A Brief Look at the History of Solar Energy

A Brief History of Solar Energy

Humans have been using the sun as a source of energy for thousands of years, and it has proven an endlessly reliable source of heat and light for countless everyday tasks such as drying clothes, preserving food and lighting fires.

But in the last 200 years our energy needs have changed, and so it has been necessary to find new and innovative ways to harness the sun to create electricity to power our lives.

The solar systems available today (and sold by Natural Solar) are the most advanced and efficient systems of their kind that have ever been available. And, with the recent creation of solar batteries such as the Tesla Powerwall, it is now technically possible for you to rely solely on clean energy and to live entirely independent of the traditional energy grid.

It is thrilling that solar energy has made it to this point, but it didn’t happen overnight. It took many great minds many years to invent our current solar technology, and here is a timeline of some of the key steps along the way:

1839 – French physicist Edmund Becquerel discovered the photovoltaic effect, which was the theory that explained how sunlight can be used to generate electricity

1873 – English engineer Willoughby Smith found that photoconductivity was possible in solid selenium, which led to the discovery three years later by Natural Philosophy Professor William Grylls and his colleague Adams Richard Evans Day that illuminating a junction between selenium and platinum has a photovoltaic effect

1878 – A solar power generator invented by Augustin Mouchot is unveiled at the Universal Exhibition in Paris, alongside Alexander Graham Bell’s telephone and Thomas Edison’s phonograph

1883 – The first photovoltaic cell (which, admittedly had less than 1% efficiency) was created by American inventor Charles Fritts using selenium on a thin wafer of gold

1905 – Albert Einstein weighed in on the photoelectric effect with his seminal paper on the photon theory of life, which partly contributed to him winning the Nobel Prize in Physics in 1921

1918 – Single crystal silicon (which eventually lead to silicon-based solar cells) were grown for the first time by Polish physicist Jan Czochralski

1954 – This was a big year for solar energy, as it marked the creation of the world’s first photovoltaic cells. Bell Labs in New Jersey, USA (who also invented wireless modems and mobile phones) are credited with producing the very first device for transforming sunlight into electrical power, intended for use in space activities, and their invention was the basis for the solar technology that we use today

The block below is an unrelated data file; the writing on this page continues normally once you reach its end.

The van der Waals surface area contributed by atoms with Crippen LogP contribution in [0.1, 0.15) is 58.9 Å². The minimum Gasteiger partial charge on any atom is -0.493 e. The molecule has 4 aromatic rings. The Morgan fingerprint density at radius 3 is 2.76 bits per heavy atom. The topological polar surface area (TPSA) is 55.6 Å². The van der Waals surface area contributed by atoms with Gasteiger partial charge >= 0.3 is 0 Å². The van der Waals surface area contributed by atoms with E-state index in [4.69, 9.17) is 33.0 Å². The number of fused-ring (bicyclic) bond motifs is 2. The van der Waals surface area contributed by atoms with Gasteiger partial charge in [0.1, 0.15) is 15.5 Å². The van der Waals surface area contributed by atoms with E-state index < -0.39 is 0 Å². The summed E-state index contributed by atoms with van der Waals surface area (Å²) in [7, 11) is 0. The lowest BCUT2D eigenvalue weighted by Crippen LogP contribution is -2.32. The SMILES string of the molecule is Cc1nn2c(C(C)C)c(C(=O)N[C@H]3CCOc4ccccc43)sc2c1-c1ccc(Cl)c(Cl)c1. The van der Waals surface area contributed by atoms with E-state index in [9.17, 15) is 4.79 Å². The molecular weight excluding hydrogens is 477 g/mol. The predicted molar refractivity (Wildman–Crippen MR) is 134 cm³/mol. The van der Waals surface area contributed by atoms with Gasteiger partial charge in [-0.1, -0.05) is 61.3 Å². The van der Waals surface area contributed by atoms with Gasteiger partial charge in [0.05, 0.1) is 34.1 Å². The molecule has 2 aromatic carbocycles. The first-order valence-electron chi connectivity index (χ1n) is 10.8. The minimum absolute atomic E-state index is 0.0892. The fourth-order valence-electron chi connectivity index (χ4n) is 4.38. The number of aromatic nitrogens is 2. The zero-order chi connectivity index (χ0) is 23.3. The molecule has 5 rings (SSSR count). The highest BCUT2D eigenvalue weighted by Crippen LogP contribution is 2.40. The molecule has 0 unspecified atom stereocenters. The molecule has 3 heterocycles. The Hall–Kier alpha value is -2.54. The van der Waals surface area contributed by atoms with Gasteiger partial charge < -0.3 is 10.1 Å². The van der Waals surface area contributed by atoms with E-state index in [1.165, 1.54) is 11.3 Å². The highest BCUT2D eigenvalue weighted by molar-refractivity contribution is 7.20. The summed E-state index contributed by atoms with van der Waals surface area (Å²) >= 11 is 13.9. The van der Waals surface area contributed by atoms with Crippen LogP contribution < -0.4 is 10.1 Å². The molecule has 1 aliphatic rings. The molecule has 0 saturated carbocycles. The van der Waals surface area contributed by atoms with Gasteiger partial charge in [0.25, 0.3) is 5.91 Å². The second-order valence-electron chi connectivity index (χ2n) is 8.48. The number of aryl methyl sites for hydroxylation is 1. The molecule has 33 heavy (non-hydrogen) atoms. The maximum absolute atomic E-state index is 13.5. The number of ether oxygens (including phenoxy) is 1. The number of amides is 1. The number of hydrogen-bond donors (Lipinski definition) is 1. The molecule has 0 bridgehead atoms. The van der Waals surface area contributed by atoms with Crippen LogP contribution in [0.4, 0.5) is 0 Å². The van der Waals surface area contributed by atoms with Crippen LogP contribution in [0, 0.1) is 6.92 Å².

1955-60 – Hoffmann Electronics creates a series of solar cells with increasing efficiencies, reaching a peak of 14%

1983 – Worldwide PV production and installation continues to grow and eventually exceeds 21.3 MW

1985 – The University of NSW’s Centre for Photovoltaic Engineering makes history when they create silicon cells with 20% efficiency

1992 – Germany launches the world’s largest and most ambitious national Renewable Energy Program, with the goal of achieving 25 GW by 2011. Australia introduces a renewable energy target just under a decade later

2013 – Construction begins on Solar Star, a 579 MW solar power station in California, USA that features more than 1.7 million solar panels across 13 square kilometres. On its completion in 2015, it became the world’s largest solar farm in terms of installed capacity

2015 – The Tesla Powerwall and Tesla Powerpack are unveiled to the public, and pre-orders for the products quickly reach more than $US800 million

2016 – The Tesla Powerwall and Tesla Powerpack are released in Australia and offered for sale by Natural Solar

The products offered by Natural Solar are right on the edge of the latest technology. Give our engineers a call any time on 1300 060 928 and they would be happy to talk to you about it.

Get your solar quote now!

By ChrisWilliams | April 28th, 2016 | Categories: General Solar

These costs are based on the SA Power network in Adelaide but prices may vary depending on your circumstances. This comparison assumes a general energy usage of 4000kWh/year for a residential customer on Energy Locals Time of Use Tariff – (TOU – Peak, Off-Peak & Solar Sponge).

The reference price is set by the Australian Energy Regulator (AER) for a financial year in relation to electricity supply to residential customers in the distribution region and is based on an assumed annual usage amount. Any difference between the reference price and the unconditional price of a plan is expressed as a percentage more or less than the reference price. The terms of any conditional discounts are shown, along with any further difference between the reference price and the discount applied if a condition is met, expressed as a percentage more or less than the reference price.